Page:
The Maine sheriff’s deputy who was killed in the line of duty last week is being remembered by his loved ones for his musical talents and for being a “strong and constant presence” in his devotion to his family.
“Gene knew everyone in ‘the county,’ and he rarely passed up the opportunity to share a story or two,” Cole’s obituary reads. “He was well-known, loved and respected by the community he gave his life to serve and protect.”
Read the full tribute to Cole, shared by Smart & Edwards Funeral Home, below:
NORRIDGEWOCK – Corporal Eugene P. Cole, 61, ended his watch on April 25, 2018 when he was killed in the line of duty. Gene was born in Skowhegan on Oct 7, 1956, the son of Philip E. and Gloria (Baker) Cole. He was raised in Skowhegan and Madison, and he graduated from Madison Area High School, class of 1974. After serving in the United States Army, Gene returned to home and married Sheryl Smith. They eventually built a home in Norridgewock where they raised their four children.
Gene owned and operated a television repair shop in Skowhegan and then moved the shop to Norridgewock. After closing his business in 2000, Gene pursued his calling to become a law enforcement officer. He graduated from the Maine Criminal Justice Academy’s 10th Basic Law Enforcement Training Program in 2006, and then he went on to work as a rural patrol deputy for Somerset County Sheriff’s Office. After five years of working the road full time, he was promoted to the supervisory position of Corporal. In this role, Gene mentored many deputies and he was a constant source of advice and support for all of the area’s law enforcement officers. It felt like Gene knew everyone in “the county,” and he rarely passed up the opportunity to share a story or two. He was well-known, loved and respected by the community he gave his life to serve and protect.
Although dedicated to his work, Gene was equally devoted to his family. They could always count on him to be there when they called. His strong and constant presence in their lives will always be missed.
Gene was widely known in the community as a talented musician. He sang, played guitar and wrote songs. As a lead guitarist, he played with Borderline Express for over 20 years, and after his retirement from the group in 1994 he continued to fill in for them occasionally. Most recently, Gene and his brother Tom, known as “The Cole Brothers,” played at T&B’s every month.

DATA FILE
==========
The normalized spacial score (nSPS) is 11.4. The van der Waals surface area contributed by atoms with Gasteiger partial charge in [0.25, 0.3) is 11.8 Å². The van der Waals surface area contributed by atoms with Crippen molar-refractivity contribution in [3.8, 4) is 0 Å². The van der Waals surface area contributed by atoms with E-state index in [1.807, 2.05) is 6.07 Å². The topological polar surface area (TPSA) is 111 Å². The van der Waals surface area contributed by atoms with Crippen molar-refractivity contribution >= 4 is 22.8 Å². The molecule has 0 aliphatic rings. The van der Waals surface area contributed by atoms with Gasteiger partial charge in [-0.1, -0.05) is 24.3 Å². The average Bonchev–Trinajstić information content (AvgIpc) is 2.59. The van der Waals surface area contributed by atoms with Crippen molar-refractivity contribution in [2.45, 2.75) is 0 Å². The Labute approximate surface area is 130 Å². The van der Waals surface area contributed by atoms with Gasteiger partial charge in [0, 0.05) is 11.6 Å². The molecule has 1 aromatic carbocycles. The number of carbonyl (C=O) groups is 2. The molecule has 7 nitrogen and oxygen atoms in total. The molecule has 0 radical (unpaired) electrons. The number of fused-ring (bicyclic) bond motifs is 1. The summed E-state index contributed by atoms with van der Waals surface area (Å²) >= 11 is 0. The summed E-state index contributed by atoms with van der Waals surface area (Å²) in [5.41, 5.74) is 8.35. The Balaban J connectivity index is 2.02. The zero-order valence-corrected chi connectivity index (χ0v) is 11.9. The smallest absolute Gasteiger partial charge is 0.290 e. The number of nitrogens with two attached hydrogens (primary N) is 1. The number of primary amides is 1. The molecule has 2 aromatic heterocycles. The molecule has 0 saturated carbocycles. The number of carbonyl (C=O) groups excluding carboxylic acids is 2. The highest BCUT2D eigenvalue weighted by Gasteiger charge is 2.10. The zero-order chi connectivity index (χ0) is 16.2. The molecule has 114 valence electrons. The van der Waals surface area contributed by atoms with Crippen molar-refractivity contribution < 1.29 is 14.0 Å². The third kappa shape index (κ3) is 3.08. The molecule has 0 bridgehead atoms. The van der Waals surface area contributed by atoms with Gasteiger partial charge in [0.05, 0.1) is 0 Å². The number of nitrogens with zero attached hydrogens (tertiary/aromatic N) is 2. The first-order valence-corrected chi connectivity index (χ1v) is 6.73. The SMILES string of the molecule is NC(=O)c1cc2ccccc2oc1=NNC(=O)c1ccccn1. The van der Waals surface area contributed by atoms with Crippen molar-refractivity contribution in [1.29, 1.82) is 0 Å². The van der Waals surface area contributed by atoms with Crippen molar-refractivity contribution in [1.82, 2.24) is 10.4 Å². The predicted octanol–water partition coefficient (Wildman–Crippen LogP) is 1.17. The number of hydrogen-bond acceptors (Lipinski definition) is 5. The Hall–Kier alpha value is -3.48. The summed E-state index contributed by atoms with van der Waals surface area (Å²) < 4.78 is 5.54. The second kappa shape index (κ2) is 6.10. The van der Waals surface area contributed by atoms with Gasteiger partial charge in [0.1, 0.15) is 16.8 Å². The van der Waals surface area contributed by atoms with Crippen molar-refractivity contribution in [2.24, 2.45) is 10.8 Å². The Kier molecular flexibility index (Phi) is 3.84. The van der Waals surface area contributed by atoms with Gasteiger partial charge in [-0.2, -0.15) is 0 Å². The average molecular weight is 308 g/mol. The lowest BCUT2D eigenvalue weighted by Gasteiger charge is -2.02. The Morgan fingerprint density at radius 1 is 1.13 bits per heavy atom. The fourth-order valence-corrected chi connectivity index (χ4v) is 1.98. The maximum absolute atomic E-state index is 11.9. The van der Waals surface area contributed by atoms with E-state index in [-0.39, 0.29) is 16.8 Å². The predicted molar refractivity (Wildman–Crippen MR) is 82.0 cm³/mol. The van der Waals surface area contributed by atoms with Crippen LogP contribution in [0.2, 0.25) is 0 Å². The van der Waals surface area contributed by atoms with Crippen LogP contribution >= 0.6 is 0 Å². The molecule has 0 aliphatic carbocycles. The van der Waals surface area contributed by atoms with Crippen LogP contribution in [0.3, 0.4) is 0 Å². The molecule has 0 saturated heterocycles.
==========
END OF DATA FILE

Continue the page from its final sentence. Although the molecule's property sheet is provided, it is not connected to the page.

Gene is survived by his loving wife of 41 years, Sheryl (Smith) Cole; children, Philip Cole and his wife Alexandra of NC, Joseph Cole and his wife Laurie of Waterville, David Cole and his wife Kim of Skowhegan, and Jillanne Cole of Norridgewock; grandchildren, Christopher, Anna, William Joseph, Kaitlyn, Zach, Whitney, Jamison, Aly and Liam; mother, Gloria Cole; brother, Tom Cole and his wife Linda of Skowhegan; sister, Sherryl Sirois of Skowhegan; several nieces and nephews; and a large extended family that includes his law enforcement family and the many musicians that he played with over the years.
Gene was predeceased by his father, Philip and his brothers, William and Fred.
Visiting hours will be held from 4-7pm, Sunday, May 6 at the Skowhegan Armory, 11 North School Street, Skowhegan. A celebration of Gene’s life will be held at 12pm, Monday, May 7 at the Cross Insurance Center, 515 Main Street, Bangor, Maine with Chaplain Kevin Brooks officiating.
In honor of Gene’s dedication to his community, memorial contributions may be sent to the Corporal Eugene Cole Memorial Fund, c/o Bangor Savings Bank, 113 Madison Ave., Skowhegan, ME 04976.
Gene’s family extends their deepest appreciation to their community members who have surrounded them with love and compassion in the last week. The family is especially thankful to the law enforcement officers who are working tirelessly and keeping watch.
Arrangements are under the care and director of Smart & Edwards Funeral Home, Skowhegan.
And although I am but one man, I have thousands of brothers and sisters who are the same as me. They will lay down their lives for me, and I them. We stand watch together. The thin-blue-line, protecting the good from the bad. We are the police.